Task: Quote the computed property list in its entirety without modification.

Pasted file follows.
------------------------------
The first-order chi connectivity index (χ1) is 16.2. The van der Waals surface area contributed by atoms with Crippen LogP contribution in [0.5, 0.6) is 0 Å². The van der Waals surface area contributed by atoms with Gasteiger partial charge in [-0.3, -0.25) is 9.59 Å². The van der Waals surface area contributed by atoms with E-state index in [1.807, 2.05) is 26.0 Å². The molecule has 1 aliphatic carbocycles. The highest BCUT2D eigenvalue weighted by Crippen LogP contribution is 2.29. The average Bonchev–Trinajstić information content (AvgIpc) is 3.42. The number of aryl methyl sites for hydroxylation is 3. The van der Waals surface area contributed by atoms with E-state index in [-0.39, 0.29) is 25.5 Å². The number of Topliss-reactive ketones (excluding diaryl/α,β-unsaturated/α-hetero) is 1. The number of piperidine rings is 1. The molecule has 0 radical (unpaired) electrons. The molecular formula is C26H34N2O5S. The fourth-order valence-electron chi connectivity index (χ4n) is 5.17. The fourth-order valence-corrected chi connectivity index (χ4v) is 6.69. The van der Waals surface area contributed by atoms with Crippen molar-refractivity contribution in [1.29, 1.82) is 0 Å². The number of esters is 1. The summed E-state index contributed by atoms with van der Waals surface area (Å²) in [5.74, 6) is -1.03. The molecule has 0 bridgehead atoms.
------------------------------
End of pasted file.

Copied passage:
The first-order chi connectivity index (χ1) is 16.2. The van der Waals surface area contributed by atoms with Crippen LogP contribution in [0.5, 0.6) is 0 Å². The van der Waals surface area contributed by atoms with Gasteiger partial charge in [-0.3, -0.25) is 9.59 Å². The van der Waals surface area contributed by atoms with E-state index in [1.807, 2.05) is 26.0 Å². The molecule has 1 aliphatic carbocycles. The highest BCUT2D eigenvalue weighted by Crippen LogP contribution is 2.29. The average Bonchev–Trinajstić information content (AvgIpc) is 3.42. The number of aryl methyl sites for hydroxylation is 3. The van der Waals surface area contributed by atoms with E-state index in [-0.39, 0.29) is 25.5 Å². The number of Topliss-reactive ketones (excluding diaryl/α,β-unsaturated/α-hetero) is 1. The number of piperidine rings is 1. The molecule has 0 radical (unpaired) electrons. The molecular formula is C26H34N2O5S. The fourth-order valence-electron chi connectivity index (χ4n) is 5.17. The fourth-order valence-corrected chi connectivity index (χ4v) is 6.69. The van der Waals surface area contributed by atoms with Crippen molar-refractivity contribution in [1.29, 1.82) is 0 Å². The number of esters is 1. The summed E-state index contributed by atoms with van der Waals surface area (Å²) in [5.74, 6) is -1.03. The molecule has 0 bridgehead atoms.